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Lemont's Martynas Einikis (35) dribbles toward the basket as T.F. North's Nicholas Wood (15) defends. | Allen Cunningham~For Sun-Times Media
How about a little déjà vu in the South Suburban Blue?
The Hillcrest-Lemont showdown this Friday has a familiar feel to it. A year ago, Hillcrest held a one-game lead over Lemont going into the regular-season finale. The result? The Indians rallied from a 40-26 halftime deficit to stun Hillcrest, 58-57, in front of a raucous atmosphere at Lemont. Although it was shared, it was the first conference basketball championship for Lemont since 1991.
Now, 12 months later, the circumstances are identical, though Lemont won’t be sneaking up on anyone. Hillcrest (19-6) holds a one-game lead over Lemont (22-2) as the two are set to collide in Country Club Hills.
“We respect Lemont a lot,” says Hillcrest coach Don Houston. “I wouldn’t say we took Lemont lightly last year, but I think our kids took the game lightly knowing we had already won a share of conference. We don’t want to share it, and we want to head into the playoffs on a high note.”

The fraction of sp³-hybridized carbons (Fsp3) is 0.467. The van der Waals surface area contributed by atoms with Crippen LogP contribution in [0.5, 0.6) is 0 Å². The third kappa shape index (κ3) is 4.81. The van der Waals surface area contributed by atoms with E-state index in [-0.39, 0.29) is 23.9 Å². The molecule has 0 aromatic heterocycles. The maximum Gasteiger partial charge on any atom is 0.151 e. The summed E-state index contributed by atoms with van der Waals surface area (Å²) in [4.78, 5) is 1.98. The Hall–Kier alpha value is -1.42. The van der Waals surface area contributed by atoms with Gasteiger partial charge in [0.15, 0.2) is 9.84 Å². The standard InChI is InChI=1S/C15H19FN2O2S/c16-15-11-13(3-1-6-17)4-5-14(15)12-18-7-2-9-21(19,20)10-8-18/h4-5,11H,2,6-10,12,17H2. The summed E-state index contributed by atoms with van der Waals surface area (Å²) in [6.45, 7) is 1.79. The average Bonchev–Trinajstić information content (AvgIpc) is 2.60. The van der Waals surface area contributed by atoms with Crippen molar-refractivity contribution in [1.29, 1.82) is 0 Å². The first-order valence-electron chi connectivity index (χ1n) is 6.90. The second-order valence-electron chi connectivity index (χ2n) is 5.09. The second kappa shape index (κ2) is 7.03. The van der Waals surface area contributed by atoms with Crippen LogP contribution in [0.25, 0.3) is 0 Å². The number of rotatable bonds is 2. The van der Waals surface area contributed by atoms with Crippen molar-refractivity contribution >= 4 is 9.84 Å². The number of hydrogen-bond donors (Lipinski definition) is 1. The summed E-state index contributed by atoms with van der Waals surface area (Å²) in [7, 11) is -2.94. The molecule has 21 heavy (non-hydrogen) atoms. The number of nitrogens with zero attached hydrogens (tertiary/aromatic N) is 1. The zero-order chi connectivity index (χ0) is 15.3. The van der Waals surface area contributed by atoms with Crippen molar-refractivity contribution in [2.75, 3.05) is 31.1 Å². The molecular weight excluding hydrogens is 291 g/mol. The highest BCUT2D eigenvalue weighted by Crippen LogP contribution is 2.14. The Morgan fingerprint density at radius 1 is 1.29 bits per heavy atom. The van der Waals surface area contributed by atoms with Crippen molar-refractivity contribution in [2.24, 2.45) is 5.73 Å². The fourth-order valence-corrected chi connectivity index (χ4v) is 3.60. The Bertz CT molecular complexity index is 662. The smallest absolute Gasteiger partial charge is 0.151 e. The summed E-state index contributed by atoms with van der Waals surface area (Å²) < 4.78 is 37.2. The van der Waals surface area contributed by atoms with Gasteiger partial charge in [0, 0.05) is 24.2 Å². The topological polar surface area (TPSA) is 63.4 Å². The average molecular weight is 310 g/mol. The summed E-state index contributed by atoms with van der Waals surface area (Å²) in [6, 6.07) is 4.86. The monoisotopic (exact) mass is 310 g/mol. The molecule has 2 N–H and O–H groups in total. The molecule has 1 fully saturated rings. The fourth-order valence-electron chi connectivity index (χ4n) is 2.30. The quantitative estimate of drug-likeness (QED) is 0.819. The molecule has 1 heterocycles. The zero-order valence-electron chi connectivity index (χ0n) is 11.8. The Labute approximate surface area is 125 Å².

What Lemont has going for it is the confidence in knowing it can play with––and beat—Hillcrest, along with an antidote for Hillcrest’s pressure and trapping defense in underrated point guard Juozas Balciunas.
The fact there isn’t one single Chicago Catholic League champion is ludicrous.
The two Chicago Catholic League division champions—red-hot Loyola Academy, which has won 13 straight games, and talent-laden St. Rita—should be squaring off this week to decide the Catholic League champ. Instead, the two will play out their respective division schedules with no single team being crowned champion.
Fortunately, that will all change next year as the Catholic League gets a little progressive by adding a season-ending playoff for the 2013-2014 season.
Ironically, two of the biggest proponents of adding a Catholic League playoff—St. Rita coach Gary DeCesare and Loyola Academy coach Tom Livatino—were the two division champs this season.
When it comes to parity and competitiveness, look no further than the recently concluded Chicago Public League playoffs.
While it’s true Simeon and Whitney Young have hogged the headlines of the Public League in recent years, this little nugget is quickly forgotten: In the last six years there have been six different city champs, with nine different teams competing in the title game.